COCOLALLA Southside Elementarys two FabSLAM teams nearly cleaned house at this years North Idaho FabSLAM regional competition, taking home three of four awards.
We were really excited, said Southside fifth-grader Sara McConnell, whose team won first place for their Land Water Cleaner Rover design. I was shocked for about three days.
Sara designed the rover with her teammates, fifth-graders Rachel Aylward and Josey Wallace. The sixth-grade team, the Solar Stars, designed a Fire Retardant Safety Drone, which won third place in the competition. The group also won the Student Choice award, which is voted on by the students from around the region who participate in the competition. Making up the sixth-grade team was Baylee Nuttman, Kaydince Wells, Georgia Shirley and Mercedes Etzwiler.
Both teams did an amazing job presenting and coming together, using their creativity, communicating with each other, and building their design using that engineering design process, said Southside librarian and STEAM coordinator Lynette Leonard. I think they really have that down, how that process works and what it takes to take a product from just a thought to a prototype, and thinking about how you can make it better in the future and build upon that.
FabSLAM is a national competition that started in 2013, teaching kids about 3D fabrication and design. Idaho is one of only three states that currently participate in the program, and this is the second year Southside has participated in the regional competition. Last years team took first place and student choice for their 3D printed snowshoes that could fold up and fit in a backpack. While last years theme was transportation, this years focus was natural resources.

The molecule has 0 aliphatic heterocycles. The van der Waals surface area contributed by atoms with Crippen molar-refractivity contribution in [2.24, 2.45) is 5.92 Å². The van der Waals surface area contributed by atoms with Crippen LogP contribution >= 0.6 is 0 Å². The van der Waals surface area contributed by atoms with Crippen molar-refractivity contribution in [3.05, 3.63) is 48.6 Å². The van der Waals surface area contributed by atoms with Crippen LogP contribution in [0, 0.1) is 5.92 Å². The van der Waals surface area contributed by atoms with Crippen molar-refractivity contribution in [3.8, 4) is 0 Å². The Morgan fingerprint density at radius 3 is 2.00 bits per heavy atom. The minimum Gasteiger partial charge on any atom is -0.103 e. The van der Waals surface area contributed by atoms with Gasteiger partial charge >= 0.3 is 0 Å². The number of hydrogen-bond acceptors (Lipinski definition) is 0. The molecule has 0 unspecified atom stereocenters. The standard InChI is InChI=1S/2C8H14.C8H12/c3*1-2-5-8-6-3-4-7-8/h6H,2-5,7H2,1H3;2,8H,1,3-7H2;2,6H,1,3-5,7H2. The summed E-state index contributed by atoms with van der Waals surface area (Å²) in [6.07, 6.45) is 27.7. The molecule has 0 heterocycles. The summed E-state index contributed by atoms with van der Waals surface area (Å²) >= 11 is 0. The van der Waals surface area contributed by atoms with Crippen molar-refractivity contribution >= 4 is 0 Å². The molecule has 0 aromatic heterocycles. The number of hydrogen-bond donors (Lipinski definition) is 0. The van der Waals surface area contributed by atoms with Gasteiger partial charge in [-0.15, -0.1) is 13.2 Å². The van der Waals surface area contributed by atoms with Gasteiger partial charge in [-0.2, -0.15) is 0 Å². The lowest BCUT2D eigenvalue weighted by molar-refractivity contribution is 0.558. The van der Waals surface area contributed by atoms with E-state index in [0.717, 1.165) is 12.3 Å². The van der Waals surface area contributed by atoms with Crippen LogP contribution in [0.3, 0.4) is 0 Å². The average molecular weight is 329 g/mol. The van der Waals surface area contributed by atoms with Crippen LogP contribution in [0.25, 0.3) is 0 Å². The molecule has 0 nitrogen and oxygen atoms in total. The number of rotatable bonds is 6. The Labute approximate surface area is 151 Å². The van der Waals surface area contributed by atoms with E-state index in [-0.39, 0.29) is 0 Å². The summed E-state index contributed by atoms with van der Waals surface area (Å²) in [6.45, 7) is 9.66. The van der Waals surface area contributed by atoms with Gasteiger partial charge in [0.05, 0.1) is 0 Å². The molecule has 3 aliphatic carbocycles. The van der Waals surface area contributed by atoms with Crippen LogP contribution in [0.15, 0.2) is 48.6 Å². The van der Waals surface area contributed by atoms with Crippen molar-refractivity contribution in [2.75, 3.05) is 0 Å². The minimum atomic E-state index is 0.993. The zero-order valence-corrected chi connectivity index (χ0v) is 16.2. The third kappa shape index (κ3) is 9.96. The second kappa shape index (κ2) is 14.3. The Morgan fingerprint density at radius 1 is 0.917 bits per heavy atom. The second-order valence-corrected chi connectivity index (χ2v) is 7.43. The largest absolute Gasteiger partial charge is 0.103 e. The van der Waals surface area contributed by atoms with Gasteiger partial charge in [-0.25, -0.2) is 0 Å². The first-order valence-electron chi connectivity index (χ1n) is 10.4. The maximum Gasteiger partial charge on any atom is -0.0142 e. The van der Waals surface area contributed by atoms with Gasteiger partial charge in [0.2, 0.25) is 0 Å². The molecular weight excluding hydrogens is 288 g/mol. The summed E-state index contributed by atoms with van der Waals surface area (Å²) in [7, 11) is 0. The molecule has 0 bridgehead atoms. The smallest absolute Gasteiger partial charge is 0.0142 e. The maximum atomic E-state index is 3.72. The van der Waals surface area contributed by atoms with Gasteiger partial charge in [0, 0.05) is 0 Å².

The fifth-grade team said after brainstorming ideas, they came up with the Land Water Cleaner Rover, which they decided would be the most needed and practical of their ideas. The rover is made to go on land and water picking up trash, cleaning up oil in water and other debris in the waterways.
The rover will be able to control itself, or it can be controlled manually, Sara said. And it will be powered by solar panels, Josey added.
It will also be able to take the trash it collects and move it up on to the top of it If we had time to completely finish the project, we would add a little bin so it could hold all the trash, Rachel said.
Sara and Josey said the prototype took a few weeks to get right, as they were deciding on the shape of the body, the wheels, the arms and the floats. While the group was nervous when it came time for the competition, they were ready. They did practice a bit ahead of time, and while they didnt get much feedback from the judges, their hard work paid off.
I think what they liked about it most is there were a lot of water cleaners there, but ours would go on both land and water, Rachel said.
Im still trying to make sure Im not dreaming, she added about her team taking the first place award.
The sixth-grade team also brainstormed ideas, and initially landed on solar power. While they said they dropped that like a hot rock when they started talking about the California wildfires, their drone will incorporate solar power for energy as part of their future iterations. The project evolved after Mercedes came up with an idea for sprinklers in the forest that could spray fire retardant, and then Baylee came up with the idea for the drone.